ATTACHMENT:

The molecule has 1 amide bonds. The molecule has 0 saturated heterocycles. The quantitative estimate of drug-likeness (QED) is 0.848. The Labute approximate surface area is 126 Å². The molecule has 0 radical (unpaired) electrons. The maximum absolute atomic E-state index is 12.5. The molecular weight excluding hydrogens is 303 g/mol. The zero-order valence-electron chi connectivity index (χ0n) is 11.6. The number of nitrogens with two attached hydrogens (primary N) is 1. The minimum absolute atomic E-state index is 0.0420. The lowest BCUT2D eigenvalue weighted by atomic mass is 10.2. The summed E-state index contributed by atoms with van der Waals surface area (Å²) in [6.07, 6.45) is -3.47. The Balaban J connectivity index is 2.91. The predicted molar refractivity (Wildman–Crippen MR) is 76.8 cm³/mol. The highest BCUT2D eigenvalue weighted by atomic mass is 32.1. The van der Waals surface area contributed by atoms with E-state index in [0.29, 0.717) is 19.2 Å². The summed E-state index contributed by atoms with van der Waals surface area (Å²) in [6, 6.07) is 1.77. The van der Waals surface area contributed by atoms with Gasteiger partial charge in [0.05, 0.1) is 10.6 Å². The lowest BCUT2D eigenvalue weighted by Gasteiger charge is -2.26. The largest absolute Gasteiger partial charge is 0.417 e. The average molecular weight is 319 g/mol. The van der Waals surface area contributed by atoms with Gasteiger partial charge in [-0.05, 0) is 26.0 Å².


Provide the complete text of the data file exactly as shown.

The molecule has 1 amide bonds. The molecule has 0 saturated heterocycles. The quantitative estimate of drug-likeness (QED) is 0.848. The Labute approximate surface area is 126 Å². The molecule has 0 radical (unpaired) electrons. The maximum absolute atomic E-state index is 12.5. The molecular weight excluding hydrogens is 303 g/mol. The zero-order valence-electron chi connectivity index (χ0n) is 11.6. The number of nitrogens with two attached hydrogens (primary N) is 1. The minimum absolute atomic E-state index is 0.0420. The lowest BCUT2D eigenvalue weighted by atomic mass is 10.2. The summed E-state index contributed by atoms with van der Waals surface area (Å²) in [6.07, 6.45) is -3.47. The Balaban J connectivity index is 2.91. The predicted molar refractivity (Wildman–Crippen MR) is 76.8 cm³/mol. The highest BCUT2D eigenvalue weighted by atomic mass is 32.1. The van der Waals surface area contributed by atoms with E-state index in [0.29, 0.717) is 19.2 Å². The summed E-state index contributed by atoms with van der Waals surface area (Å²) in [6, 6.07) is 1.77. The van der Waals surface area contributed by atoms with Gasteiger partial charge in [0.05, 0.1) is 10.6 Å². The lowest BCUT2D eigenvalue weighted by Gasteiger charge is -2.26. The largest absolute Gasteiger partial charge is 0.417 e. The average molecular weight is 319 g/mol. The van der Waals surface area contributed by atoms with Gasteiger partial charge in [-0.05, 0) is 26.0 Å².